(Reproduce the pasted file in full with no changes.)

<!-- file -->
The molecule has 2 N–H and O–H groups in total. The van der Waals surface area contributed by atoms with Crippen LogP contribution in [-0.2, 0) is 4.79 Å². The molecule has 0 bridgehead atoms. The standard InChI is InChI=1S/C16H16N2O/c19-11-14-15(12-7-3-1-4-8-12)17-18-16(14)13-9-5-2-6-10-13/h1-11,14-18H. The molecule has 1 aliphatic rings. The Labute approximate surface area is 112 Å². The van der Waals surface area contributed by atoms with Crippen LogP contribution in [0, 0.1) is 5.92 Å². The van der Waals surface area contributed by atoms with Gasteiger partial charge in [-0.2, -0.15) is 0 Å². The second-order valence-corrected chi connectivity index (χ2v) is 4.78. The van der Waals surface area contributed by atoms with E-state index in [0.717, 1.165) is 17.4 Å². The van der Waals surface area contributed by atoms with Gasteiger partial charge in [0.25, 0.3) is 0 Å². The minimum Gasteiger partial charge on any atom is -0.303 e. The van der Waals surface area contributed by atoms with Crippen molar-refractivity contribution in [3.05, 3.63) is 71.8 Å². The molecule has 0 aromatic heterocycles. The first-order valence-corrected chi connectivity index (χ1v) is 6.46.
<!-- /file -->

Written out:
The molecule has 2 N–H and O–H groups in total. The van der Waals surface area contributed by atoms with Crippen LogP contribution in [-0.2, 0) is 4.79 Å². The molecule has 0 bridgehead atoms. The standard InChI is InChI=1S/C16H16N2O/c19-11-14-15(12-7-3-1-4-8-12)17-18-16(14)13-9-5-2-6-10-13/h1-11,14-18H. The molecule has 1 aliphatic rings. The Labute approximate surface area is 112 Å². The van der Waals surface area contributed by atoms with Crippen LogP contribution in [0, 0.1) is 5.92 Å². The van der Waals surface area contributed by atoms with Gasteiger partial charge in [-0.2, -0.15) is 0 Å². The second-order valence-corrected chi connectivity index (χ2v) is 4.78. The van der Waals surface area contributed by atoms with E-state index in [0.717, 1.165) is 17.4 Å². The van der Waals surface area contributed by atoms with Gasteiger partial charge in [0.25, 0.3) is 0 Å². The minimum Gasteiger partial charge on any atom is -0.303 e. The van der Waals surface area contributed by atoms with Crippen molar-refractivity contribution in [3.05, 3.63) is 71.8 Å². The molecule has 0 aromatic heterocycles. The first-order valence-corrected chi connectivity index (χ1v) is 6.46.